Sometimes the hardest conversations, the ones we dread the most, provide the greatest opportunity for growth and change in a relationship. I thought about this after chatting with a friend about a tough time with her husband.
For her, the “D” word changed everything.
That’s right. I’m talking about Divorce.
What a loaded word!
It is fraught with meanings and emotions. While considering if she wanted a divorce she was overcome with questions like:
Should I get a divorce? Do I want a divorce? If I bring up divorce will things get worse? How will he react?
The decision to have the first divorce talk is hard. My friend had confided in her closest friend and her counselor. But uttering the word to her partner for the first time?
Wham! A game-changer.
The BIG Question: Should I Get A Divorce?
When the “D” word is on the table the proverbial pink elephant in the room is front and center.
My friend feared that bringing up the dreaded “D” word signaled the beginning of the end. And often it is.
end. And often it is.
Talking about divorce is often followed by many other uncomfortable “D” words: defensiveness; dumbfounded; debate; debacle; desperation; dagger; destitute; dark; denial…and for many couples once those negative “D” words are stated or felt the marriage is doomed.
But does a talk about divorce have to lead to a path of despair and destruction?
What if the big bad “D” word was followed by a different set of “D” words?
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Want A Divorce?
How could you know for sure if this is the first time ever broaching the subject (exceptions like domestic violence aside)?
Imagine if the divorce talk involved more positive “D” words like dialogue, deference; dignity; discourse; delicate; discussion…
Having a talk about divorce does not have to mean doom for a marriage.
In fact, it can serve as an opportunity – a defining moment.
So What Happened With My Friend’s Divorce Talk?
For some couples, parting ways is the best resolution.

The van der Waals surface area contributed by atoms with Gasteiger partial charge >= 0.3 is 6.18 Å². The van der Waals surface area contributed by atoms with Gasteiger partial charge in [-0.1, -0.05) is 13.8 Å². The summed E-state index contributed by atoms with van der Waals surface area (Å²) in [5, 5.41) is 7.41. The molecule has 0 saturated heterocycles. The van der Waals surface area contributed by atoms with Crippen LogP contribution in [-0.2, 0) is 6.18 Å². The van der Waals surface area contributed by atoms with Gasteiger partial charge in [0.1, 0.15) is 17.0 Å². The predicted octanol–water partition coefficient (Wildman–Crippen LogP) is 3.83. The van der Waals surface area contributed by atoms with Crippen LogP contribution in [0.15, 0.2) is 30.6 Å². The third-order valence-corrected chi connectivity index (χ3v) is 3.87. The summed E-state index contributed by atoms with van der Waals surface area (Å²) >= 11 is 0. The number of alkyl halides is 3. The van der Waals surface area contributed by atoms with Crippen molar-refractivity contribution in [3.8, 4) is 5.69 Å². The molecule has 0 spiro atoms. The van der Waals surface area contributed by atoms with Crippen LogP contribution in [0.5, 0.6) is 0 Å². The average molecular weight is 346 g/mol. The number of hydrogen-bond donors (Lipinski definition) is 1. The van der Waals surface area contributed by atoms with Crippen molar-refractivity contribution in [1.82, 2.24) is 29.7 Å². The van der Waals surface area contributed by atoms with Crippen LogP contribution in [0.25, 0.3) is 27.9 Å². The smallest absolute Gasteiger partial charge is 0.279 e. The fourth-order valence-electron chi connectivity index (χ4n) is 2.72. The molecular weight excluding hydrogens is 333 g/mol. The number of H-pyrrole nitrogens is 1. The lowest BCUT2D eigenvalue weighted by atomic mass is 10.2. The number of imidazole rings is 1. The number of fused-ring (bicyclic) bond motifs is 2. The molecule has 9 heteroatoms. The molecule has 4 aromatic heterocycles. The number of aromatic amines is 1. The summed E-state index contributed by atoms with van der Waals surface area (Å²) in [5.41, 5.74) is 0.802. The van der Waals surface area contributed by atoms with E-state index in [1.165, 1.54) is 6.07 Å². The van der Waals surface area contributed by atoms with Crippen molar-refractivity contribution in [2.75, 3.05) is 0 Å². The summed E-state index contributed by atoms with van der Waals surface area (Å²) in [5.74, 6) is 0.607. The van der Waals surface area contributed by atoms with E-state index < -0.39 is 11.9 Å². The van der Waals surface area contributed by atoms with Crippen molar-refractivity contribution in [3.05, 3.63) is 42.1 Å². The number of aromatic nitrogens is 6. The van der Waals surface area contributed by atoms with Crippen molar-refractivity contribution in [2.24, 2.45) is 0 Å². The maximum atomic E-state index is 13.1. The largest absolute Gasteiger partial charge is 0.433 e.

To my friend’s great relief, however, the initial divorce conversation opened up the channels of communication for her and her husband. Her husband recognized that by raising the idea of divorce, his wife was really saying, “I am really hurting and feel hopeless about our relationship…”
Talking about the reasons for divorce served as a catalyst for repair and healing.
They realized they still had love for one another.
The repair work can be painfully difficult nevertheless — and was for my friend.
She found that healing her marriage required replacing the negative “D” words with ones that were more productive.
Defensiveness, for example, was replaced with dialogue. Denial replaced with deliberation and discussion.
How Can I Put Aside All Those Big Bad “D” Words When I Have All These Reasons For Divorce?
Some, like my friend and her husband, seek the assistance of a therapist to deal with unresolved personal issues that are contributing to the marital conflict.
Others are putting in more effort to listen to one another.
Some work with a professional marital mediator to help them communicate more effectively and solve problems. (To learn more about the differences between marital mediation and couples therapy click here.)
If the big “D” word is spoken in your marriage think carefully before reacting. Do you want the conversation dominated by big bad “D” words? Or, do you want to shift the focus to more hopeful “D” words?
Your decision might save your marriage from the big “D”!
Please REPLY below if there have been times in your life when a difficult conversation led to a positive opportunity for growth or opportunity?
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